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This is an artificial problem. Git has almost all the data needed to present a squashed view - all it's missing is an idea of what commit a branch pointed to throughout history, so that it can merge together commits in in the "bubbles" for presentational purposes.

It would be better to fix this, so you get nice diffs, blame etc., than deal with all the other issues rebase causes.

I'm not convinced on the bisect issue either. If your app is trivial, sure, but if the features are more complex, the squashed commits will be too chunky to narrow down as usefully as a fuller history can.

Again rebase is there to cleanup your work, to simplify your workflow so someone not necessarily something looking the code can make sense of it.

git bisect might work ok (I haven't used it extensively) but the more important is if you made a mistake and call someone to help, to ease that person's work by presenting a trimmed though more understandable tree. You should strive to keep the branching as simple as possible, but not simpler than that (to paraphrase an infinitely more smarter man).

I'm not convinced on the bisect issue either. I've personally done a bisect spanning 10000 changesets with 50 concurrent branches at the widest point. Found the problem right away.

We follow a similar branching model. Master is kept clean. We do all development on feature branches and merge when complete. History is fully preserved. History is a mess but it works well overall.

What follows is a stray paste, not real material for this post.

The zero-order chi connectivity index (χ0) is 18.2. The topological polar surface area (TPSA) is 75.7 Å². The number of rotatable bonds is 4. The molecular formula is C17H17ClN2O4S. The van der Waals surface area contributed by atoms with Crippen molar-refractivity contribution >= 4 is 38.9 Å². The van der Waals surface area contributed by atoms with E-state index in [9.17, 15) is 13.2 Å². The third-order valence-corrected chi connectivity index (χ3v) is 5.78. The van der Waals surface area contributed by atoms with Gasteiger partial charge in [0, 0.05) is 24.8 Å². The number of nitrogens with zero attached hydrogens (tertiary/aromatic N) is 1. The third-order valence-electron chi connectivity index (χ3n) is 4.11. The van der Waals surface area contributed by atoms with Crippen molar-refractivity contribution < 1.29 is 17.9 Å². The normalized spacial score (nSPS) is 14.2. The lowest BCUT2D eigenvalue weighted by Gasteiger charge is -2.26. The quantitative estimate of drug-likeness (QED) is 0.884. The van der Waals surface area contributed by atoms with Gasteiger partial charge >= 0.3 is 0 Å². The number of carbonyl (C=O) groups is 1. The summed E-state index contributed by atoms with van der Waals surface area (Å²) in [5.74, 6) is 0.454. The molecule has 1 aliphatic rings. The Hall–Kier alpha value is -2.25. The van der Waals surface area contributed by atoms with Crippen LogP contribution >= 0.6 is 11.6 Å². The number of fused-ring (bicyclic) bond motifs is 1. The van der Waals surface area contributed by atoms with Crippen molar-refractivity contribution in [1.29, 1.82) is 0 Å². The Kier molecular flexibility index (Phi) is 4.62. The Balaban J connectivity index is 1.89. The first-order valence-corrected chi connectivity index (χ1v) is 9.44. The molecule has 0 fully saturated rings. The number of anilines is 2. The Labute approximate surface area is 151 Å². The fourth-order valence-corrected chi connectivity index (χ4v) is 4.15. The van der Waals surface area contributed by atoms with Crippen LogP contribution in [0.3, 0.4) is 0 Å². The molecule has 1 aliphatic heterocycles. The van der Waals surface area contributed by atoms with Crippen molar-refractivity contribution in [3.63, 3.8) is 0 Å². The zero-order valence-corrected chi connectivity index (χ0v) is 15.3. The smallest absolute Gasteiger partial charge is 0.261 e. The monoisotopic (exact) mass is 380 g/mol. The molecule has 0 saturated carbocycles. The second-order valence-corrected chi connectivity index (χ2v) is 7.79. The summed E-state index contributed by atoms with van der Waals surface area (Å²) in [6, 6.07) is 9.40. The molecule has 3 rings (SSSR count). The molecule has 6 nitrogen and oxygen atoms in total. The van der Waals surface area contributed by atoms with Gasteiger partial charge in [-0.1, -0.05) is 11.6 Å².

I would argue that you want to resolve conflicts in a rebase instead of a merge. This allows you to see where the branches diverge and fix it right away, closer to the offending commits, Preventing more work from piling up around the conflict making it harder to piece what's going on.

It can mean that you fix conflicts closer to the point where they first happened, or it can mean that you have to fix the conflict in a bunch of different ways as it propagates through each successive commit. I find myself trying to outsmart the conflicts: "Ok, I know I changed such-and-such in such-and-such a way here in a few commits, so if I fix this conflict like this, then hopefully I won't have to fix that commit later..."

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